If you look around at any given public place today, most people sadly spend more time in their smartphone screens than they do connecting with those around them. Smartphones originally made a wonderful way to check something on the Internet while out and about, or check an email or two. Nowadays with the thousands of apps available and the obsession with social media platforms, people use their smartphones basically to stay entertained. We’ve become addicted to technology, and less connected to ourselves and the world around us.
Ask yourself this question: How many times a day do you check your smartphone? Do you check it for important information and notifications, or check it every chance you get even if you don’t have notifications? Most people use their phones not out of necessity, but out of habit. We’ve become so accustomed to using our phones as a crutch, while we wait for a table at a restaurant, to avoid an awkward conversation, or just to escape reality.
However, all of this cell phone usage can really take a toll on your health, and make you feel like a zombie. Most of us have no idea how to live without our smartphones, but we’d like to share with you what incredible benefits come with giving up your smartphone, or at least using it significantly less.
Here’s what happens to your brain when you break your smartphone addiction:
For starters, let’s talk about how addicted we’ve become to our precious smartphones.
In a 2015 Pew Research Centre study, 24% of teens said they go on the Internet “almost constantly.” Surveys in the United States and Europe from 2012 prove that between 1.5% to 8.2% of people suffer from what’s known as Internet Addiction Disorder (IAD). Other reports have found even higher rates between 6% and 18.5%. The governments of China and South Korea have classified IAD as a major public health threat. Of course, Millennials use their smartphones more than any other group, which means even more people will suffer in the future if we don’t do something about it now.
In fact, artists and photographers have tried to point out how sick we’ve become as a society, and how smartphone addiction is slowly destroying our connection to ourselves and others. For example, Erik Pickersgill’s photo series Removed features people looking at their phones in various situations, except he edits out the phones in all the pictures. This way, you can see how disengaged and isolated everyone seems.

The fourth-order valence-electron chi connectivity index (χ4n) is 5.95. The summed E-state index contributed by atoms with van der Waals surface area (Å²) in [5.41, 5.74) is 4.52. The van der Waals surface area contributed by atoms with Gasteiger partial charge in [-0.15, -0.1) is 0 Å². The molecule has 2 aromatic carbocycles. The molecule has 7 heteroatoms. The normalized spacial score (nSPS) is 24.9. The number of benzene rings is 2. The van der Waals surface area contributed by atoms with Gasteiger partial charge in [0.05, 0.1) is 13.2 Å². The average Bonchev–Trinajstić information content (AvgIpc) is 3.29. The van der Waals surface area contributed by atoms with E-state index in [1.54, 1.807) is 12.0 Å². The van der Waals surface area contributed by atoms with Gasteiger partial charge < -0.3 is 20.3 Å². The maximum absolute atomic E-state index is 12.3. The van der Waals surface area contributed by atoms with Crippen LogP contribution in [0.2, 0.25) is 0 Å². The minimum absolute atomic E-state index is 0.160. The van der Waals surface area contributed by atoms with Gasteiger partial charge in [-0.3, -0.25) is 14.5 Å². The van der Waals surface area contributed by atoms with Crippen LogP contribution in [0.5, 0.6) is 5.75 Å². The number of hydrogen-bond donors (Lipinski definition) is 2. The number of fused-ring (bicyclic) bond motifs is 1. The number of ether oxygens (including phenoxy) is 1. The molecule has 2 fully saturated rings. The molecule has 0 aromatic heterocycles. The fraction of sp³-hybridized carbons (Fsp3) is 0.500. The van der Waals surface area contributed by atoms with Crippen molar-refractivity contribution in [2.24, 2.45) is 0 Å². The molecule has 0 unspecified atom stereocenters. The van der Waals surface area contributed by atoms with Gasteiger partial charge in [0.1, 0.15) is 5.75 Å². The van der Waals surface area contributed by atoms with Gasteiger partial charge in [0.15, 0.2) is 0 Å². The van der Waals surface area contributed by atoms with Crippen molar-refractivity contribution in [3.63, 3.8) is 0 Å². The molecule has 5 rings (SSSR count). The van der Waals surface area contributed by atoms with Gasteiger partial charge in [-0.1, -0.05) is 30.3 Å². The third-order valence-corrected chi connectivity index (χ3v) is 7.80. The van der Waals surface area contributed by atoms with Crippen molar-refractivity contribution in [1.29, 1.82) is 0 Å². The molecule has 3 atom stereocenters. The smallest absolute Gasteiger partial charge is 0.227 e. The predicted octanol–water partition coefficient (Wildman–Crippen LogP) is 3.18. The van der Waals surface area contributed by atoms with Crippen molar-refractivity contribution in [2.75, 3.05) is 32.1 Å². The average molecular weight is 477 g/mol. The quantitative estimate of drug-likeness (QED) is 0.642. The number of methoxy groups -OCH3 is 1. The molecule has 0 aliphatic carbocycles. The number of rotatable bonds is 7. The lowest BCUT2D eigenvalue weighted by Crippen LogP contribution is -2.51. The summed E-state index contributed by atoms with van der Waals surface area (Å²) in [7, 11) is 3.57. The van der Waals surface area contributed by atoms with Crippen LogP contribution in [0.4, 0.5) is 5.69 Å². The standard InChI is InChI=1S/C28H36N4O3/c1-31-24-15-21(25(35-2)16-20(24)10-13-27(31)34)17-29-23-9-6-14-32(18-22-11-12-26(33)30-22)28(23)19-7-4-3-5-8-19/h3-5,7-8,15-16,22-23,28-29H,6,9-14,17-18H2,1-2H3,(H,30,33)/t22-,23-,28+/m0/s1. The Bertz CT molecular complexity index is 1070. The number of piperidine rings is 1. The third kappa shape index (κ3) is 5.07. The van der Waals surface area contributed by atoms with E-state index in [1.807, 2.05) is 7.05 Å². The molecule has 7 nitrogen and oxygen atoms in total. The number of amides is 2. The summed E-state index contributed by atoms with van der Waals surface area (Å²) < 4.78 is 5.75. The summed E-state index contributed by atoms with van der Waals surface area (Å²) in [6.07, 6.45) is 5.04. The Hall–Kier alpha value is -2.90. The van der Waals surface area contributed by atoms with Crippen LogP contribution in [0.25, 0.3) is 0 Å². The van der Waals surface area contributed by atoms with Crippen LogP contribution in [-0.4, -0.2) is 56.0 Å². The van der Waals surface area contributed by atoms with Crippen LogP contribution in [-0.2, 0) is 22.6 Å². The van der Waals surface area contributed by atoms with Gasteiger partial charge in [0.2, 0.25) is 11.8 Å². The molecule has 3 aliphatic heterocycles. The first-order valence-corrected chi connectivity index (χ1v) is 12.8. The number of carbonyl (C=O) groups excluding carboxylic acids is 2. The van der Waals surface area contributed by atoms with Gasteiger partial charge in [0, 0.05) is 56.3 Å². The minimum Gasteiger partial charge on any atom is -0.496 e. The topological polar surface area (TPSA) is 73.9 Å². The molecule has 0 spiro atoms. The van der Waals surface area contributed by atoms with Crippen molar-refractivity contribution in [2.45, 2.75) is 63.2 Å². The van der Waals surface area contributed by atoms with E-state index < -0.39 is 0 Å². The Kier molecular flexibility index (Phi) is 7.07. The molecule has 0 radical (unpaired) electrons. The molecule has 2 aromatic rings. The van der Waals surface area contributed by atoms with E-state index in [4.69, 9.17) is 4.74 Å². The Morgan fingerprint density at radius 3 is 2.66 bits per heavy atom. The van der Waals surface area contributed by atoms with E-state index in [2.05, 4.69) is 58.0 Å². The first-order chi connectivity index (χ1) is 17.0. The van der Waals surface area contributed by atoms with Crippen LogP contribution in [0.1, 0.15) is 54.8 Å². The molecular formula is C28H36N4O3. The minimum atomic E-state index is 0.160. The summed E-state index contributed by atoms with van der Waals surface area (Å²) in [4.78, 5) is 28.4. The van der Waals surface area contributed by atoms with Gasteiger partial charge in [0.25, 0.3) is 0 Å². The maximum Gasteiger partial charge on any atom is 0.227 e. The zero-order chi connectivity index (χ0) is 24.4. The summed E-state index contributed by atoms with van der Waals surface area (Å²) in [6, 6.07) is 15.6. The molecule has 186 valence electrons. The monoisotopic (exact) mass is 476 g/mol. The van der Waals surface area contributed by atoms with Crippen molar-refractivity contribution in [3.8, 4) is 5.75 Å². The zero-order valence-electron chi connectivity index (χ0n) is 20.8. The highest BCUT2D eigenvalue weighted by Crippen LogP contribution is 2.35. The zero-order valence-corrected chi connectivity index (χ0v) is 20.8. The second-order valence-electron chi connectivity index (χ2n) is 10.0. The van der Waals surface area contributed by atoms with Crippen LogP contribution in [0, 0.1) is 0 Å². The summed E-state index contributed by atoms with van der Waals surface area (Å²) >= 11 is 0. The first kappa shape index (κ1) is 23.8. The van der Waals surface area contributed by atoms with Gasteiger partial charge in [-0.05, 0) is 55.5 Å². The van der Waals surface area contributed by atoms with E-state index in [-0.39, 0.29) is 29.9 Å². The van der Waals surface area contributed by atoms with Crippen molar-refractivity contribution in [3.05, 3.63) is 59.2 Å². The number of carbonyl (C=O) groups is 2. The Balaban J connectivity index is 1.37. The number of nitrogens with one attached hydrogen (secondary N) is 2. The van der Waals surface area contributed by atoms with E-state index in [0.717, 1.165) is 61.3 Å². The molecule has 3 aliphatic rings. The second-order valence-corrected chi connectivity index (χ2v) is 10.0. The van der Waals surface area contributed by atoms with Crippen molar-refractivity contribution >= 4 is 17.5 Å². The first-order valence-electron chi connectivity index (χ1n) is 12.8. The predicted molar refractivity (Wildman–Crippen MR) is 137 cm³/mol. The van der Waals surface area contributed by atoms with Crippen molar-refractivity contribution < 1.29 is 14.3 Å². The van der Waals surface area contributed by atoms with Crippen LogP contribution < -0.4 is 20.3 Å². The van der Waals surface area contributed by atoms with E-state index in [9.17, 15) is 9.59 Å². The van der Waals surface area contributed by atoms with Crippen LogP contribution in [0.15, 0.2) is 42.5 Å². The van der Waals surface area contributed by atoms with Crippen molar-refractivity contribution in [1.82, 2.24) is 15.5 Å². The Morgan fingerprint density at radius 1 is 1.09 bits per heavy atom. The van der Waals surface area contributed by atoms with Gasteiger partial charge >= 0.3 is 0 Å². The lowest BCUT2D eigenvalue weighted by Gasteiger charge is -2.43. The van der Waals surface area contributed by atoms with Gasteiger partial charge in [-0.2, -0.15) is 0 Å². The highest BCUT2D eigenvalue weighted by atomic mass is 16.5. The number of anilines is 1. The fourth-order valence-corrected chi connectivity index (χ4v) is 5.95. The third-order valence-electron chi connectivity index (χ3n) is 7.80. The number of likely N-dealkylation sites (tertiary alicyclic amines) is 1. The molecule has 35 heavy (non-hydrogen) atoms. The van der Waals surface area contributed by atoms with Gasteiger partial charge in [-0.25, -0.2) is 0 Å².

In addition to the isolation that cell phones cause, using a smartphone too frequently can contribute to major health problems. For example, if you use your cell phone too close to bedtime, your body will trick your mind into thinking that it’s daytime and you should stay awake. Many people who use a smartphone before bed have reported sleeping problems, as the artificial lights from phones inhibit your body’s natural ability to produce melatonin.
Also, studies have found elevated stress levels in people who use smartphones frequently, and other reports indicate that cell phone users can experience back and neck problems associated with bending down constantly to look at their screens.
Finally, other studies have linked smartphone usage with decreased long-term memory storage as well as a reliance on looking information up on search engines instead of thinking critically.
So, by giving up your smartphone addiction, your brain can literally transform since you will start relying on it more than your phone for information and new knowledge.
An article written by Jenna Woginrich on The Guardian confirms all of the points we’ve listed above, as she explains her experience of giving up her smartphone:
“I’m a freelance writer and graphic designer with many reasons to have a little computer in my holster, but I don’t miss it. There are a dozen ways to contact me between email and social media. When I check in, it’s on my terms. No one can interrupt my bad singing of Hooked on a Feeling with a text message. It’s as freeing as the first night of a vacation.
“My phone” has become “the phone”. It’s no longer my personal assistant; it has reverted back to being a piece of furniture – like “the fridge” or “the couch”, two other items you also wouldn’t carry around on your butt.
I didn’t get rid of it for some hipster-inspired luddite ideal or because I couldn’t afford it. I cut myself off because my life is better without a cellphone. I’m less distracted and less accessible, two things I didn’t realize were far more important than instantly knowing how many movies Kevin Kline’s been in since 2010 at a moment’s notice. I can’t be bothered unless I choose to be. It makes a woman feel rich.”